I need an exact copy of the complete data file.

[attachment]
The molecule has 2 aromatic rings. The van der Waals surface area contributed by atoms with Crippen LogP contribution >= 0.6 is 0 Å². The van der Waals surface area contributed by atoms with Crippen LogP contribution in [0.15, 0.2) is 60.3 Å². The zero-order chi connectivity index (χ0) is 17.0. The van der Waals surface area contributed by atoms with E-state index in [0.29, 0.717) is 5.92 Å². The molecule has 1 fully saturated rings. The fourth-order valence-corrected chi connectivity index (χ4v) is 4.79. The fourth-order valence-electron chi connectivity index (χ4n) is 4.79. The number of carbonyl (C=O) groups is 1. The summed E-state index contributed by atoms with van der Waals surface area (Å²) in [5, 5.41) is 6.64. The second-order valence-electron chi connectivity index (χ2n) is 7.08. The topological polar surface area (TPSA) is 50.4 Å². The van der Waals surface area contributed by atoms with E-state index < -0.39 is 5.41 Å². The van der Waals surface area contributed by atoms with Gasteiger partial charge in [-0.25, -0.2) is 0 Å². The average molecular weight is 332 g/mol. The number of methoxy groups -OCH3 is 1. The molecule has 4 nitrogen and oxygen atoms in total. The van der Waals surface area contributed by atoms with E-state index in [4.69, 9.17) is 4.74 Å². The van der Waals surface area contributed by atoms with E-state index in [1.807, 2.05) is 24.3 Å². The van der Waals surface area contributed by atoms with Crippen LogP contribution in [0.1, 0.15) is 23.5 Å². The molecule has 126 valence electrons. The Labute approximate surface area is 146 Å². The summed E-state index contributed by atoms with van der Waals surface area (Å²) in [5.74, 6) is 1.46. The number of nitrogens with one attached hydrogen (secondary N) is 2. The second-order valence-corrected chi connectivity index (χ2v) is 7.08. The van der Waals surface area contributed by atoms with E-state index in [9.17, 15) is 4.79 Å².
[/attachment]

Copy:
The molecule has 2 aromatic rings. The van der Waals surface area contributed by atoms with Crippen LogP contribution >= 0.6 is 0 Å². The van der Waals surface area contributed by atoms with Crippen LogP contribution in [0.15, 0.2) is 60.3 Å². The zero-order chi connectivity index (χ0) is 17.0. The van der Waals surface area contributed by atoms with E-state index in [0.29, 0.717) is 5.92 Å². The molecule has 1 fully saturated rings. The fourth-order valence-corrected chi connectivity index (χ4v) is 4.79. The fourth-order valence-electron chi connectivity index (χ4n) is 4.79. The number of carbonyl (C=O) groups is 1. The summed E-state index contributed by atoms with van der Waals surface area (Å²) in [5, 5.41) is 6.64. The second-order valence-electron chi connectivity index (χ2n) is 7.08. The topological polar surface area (TPSA) is 50.4 Å². The van der Waals surface area contributed by atoms with E-state index < -0.39 is 5.41 Å². The van der Waals surface area contributed by atoms with Gasteiger partial charge in [-0.25, -0.2) is 0 Å². The average molecular weight is 332 g/mol. The number of methoxy groups -OCH3 is 1. The molecule has 4 nitrogen and oxygen atoms in total. The van der Waals surface area contributed by atoms with E-state index in [4.69, 9.17) is 4.74 Å². The van der Waals surface area contributed by atoms with E-state index in [1.807, 2.05) is 24.3 Å². The van der Waals surface area contributed by atoms with Crippen LogP contribution in [0.1, 0.15) is 23.5 Å². The molecule has 126 valence electrons. The Labute approximate surface area is 146 Å². The summed E-state index contributed by atoms with van der Waals surface area (Å²) in [5.74, 6) is 1.46. The number of nitrogens with one attached hydrogen (secondary N) is 2. The second-order valence-corrected chi connectivity index (χ2v) is 7.08. The van der Waals surface area contributed by atoms with E-state index in [9.17, 15) is 4.79 Å².